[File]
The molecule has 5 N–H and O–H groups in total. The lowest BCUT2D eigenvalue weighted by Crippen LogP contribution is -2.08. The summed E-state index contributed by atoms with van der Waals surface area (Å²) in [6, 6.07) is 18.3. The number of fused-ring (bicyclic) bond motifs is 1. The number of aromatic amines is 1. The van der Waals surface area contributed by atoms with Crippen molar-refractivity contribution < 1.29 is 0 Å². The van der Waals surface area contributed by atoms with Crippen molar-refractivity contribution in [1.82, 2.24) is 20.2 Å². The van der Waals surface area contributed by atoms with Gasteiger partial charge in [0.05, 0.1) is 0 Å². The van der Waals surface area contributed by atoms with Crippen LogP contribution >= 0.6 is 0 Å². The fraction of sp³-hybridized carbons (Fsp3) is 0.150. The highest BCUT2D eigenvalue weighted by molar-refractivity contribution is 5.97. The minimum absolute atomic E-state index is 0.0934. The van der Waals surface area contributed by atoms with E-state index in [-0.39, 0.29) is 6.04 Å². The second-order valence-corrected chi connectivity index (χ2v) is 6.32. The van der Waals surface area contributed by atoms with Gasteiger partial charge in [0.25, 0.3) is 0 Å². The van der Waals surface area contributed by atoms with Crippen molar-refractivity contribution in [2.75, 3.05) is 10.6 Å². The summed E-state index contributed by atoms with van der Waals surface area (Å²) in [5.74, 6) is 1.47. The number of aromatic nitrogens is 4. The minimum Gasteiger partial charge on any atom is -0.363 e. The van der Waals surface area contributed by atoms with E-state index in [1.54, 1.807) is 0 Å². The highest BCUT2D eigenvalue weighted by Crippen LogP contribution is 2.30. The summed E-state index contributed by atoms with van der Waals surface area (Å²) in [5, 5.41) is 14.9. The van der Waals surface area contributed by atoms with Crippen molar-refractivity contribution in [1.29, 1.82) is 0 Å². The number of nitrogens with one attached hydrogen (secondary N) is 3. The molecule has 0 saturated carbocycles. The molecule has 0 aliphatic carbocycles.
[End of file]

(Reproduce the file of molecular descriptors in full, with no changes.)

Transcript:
The molecule has 5 N–H and O–H groups in total. The lowest BCUT2D eigenvalue weighted by Crippen LogP contribution is -2.08. The summed E-state index contributed by atoms with van der Waals surface area (Å²) in [6, 6.07) is 18.3. The number of fused-ring (bicyclic) bond motifs is 1. The number of aromatic amines is 1. The van der Waals surface area contributed by atoms with Crippen molar-refractivity contribution < 1.29 is 0 Å². The van der Waals surface area contributed by atoms with Crippen molar-refractivity contribution in [1.82, 2.24) is 20.2 Å². The van der Waals surface area contributed by atoms with Gasteiger partial charge in [0.05, 0.1) is 0 Å². The van der Waals surface area contributed by atoms with Crippen LogP contribution >= 0.6 is 0 Å². The fraction of sp³-hybridized carbons (Fsp3) is 0.150. The highest BCUT2D eigenvalue weighted by molar-refractivity contribution is 5.97. The minimum absolute atomic E-state index is 0.0934. The van der Waals surface area contributed by atoms with E-state index in [-0.39, 0.29) is 6.04 Å². The second-order valence-corrected chi connectivity index (χ2v) is 6.32. The van der Waals surface area contributed by atoms with Gasteiger partial charge in [0.25, 0.3) is 0 Å². The van der Waals surface area contributed by atoms with Crippen molar-refractivity contribution in [2.75, 3.05) is 10.6 Å². The summed E-state index contributed by atoms with van der Waals surface area (Å²) in [5.74, 6) is 1.47. The number of aromatic nitrogens is 4. The minimum Gasteiger partial charge on any atom is -0.363 e. The van der Waals surface area contributed by atoms with E-state index in [1.54, 1.807) is 0 Å². The highest BCUT2D eigenvalue weighted by Crippen LogP contribution is 2.30. The summed E-state index contributed by atoms with van der Waals surface area (Å²) in [5, 5.41) is 14.9. The van der Waals surface area contributed by atoms with Crippen molar-refractivity contribution in [1.29, 1.82) is 0 Å². The number of nitrogens with one attached hydrogen (secondary N) is 3. The molecule has 0 saturated carbocycles. The molecule has 0 aliphatic carbocycles.